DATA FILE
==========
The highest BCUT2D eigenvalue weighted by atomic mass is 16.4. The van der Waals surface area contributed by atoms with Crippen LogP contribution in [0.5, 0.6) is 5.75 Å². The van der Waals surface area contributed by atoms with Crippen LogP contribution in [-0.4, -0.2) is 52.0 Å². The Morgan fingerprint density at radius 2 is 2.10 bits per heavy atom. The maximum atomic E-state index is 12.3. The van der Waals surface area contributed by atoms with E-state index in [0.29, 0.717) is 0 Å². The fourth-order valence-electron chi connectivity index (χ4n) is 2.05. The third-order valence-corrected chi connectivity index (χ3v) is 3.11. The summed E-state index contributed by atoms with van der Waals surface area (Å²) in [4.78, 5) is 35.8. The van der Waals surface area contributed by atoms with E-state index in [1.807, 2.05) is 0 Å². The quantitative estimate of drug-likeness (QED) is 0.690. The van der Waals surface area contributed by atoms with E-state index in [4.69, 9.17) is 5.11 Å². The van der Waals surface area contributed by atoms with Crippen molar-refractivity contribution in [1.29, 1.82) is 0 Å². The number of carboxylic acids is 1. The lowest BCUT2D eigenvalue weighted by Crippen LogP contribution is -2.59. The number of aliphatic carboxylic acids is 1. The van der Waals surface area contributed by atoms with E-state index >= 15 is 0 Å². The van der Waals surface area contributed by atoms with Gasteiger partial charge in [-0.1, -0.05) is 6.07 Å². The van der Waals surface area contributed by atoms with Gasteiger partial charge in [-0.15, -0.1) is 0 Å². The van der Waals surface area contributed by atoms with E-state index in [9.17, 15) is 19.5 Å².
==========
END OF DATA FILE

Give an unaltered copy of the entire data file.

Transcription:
The highest BCUT2D eigenvalue weighted by atomic mass is 16.4. The van der Waals surface area contributed by atoms with Crippen LogP contribution in [0.5, 0.6) is 5.75 Å². The van der Waals surface area contributed by atoms with Crippen LogP contribution in [-0.4, -0.2) is 52.0 Å². The Morgan fingerprint density at radius 2 is 2.10 bits per heavy atom. The maximum atomic E-state index is 12.3. The van der Waals surface area contributed by atoms with E-state index in [0.29, 0.717) is 0 Å². The fourth-order valence-electron chi connectivity index (χ4n) is 2.05. The third-order valence-corrected chi connectivity index (χ3v) is 3.11. The summed E-state index contributed by atoms with van der Waals surface area (Å²) in [4.78, 5) is 35.8. The van der Waals surface area contributed by atoms with E-state index in [1.807, 2.05) is 0 Å². The quantitative estimate of drug-likeness (QED) is 0.690. The van der Waals surface area contributed by atoms with E-state index in [4.69, 9.17) is 5.11 Å². The van der Waals surface area contributed by atoms with Crippen molar-refractivity contribution in [1.29, 1.82) is 0 Å². The number of carboxylic acids is 1. The lowest BCUT2D eigenvalue weighted by Crippen LogP contribution is -2.59. The number of aliphatic carboxylic acids is 1. The van der Waals surface area contributed by atoms with E-state index >= 15 is 0 Å². The van der Waals surface area contributed by atoms with Gasteiger partial charge in [-0.1, -0.05) is 6.07 Å². The van der Waals surface area contributed by atoms with Gasteiger partial charge in [-0.15, -0.1) is 0 Å². The van der Waals surface area contributed by atoms with E-state index in [9.17, 15) is 19.5 Å².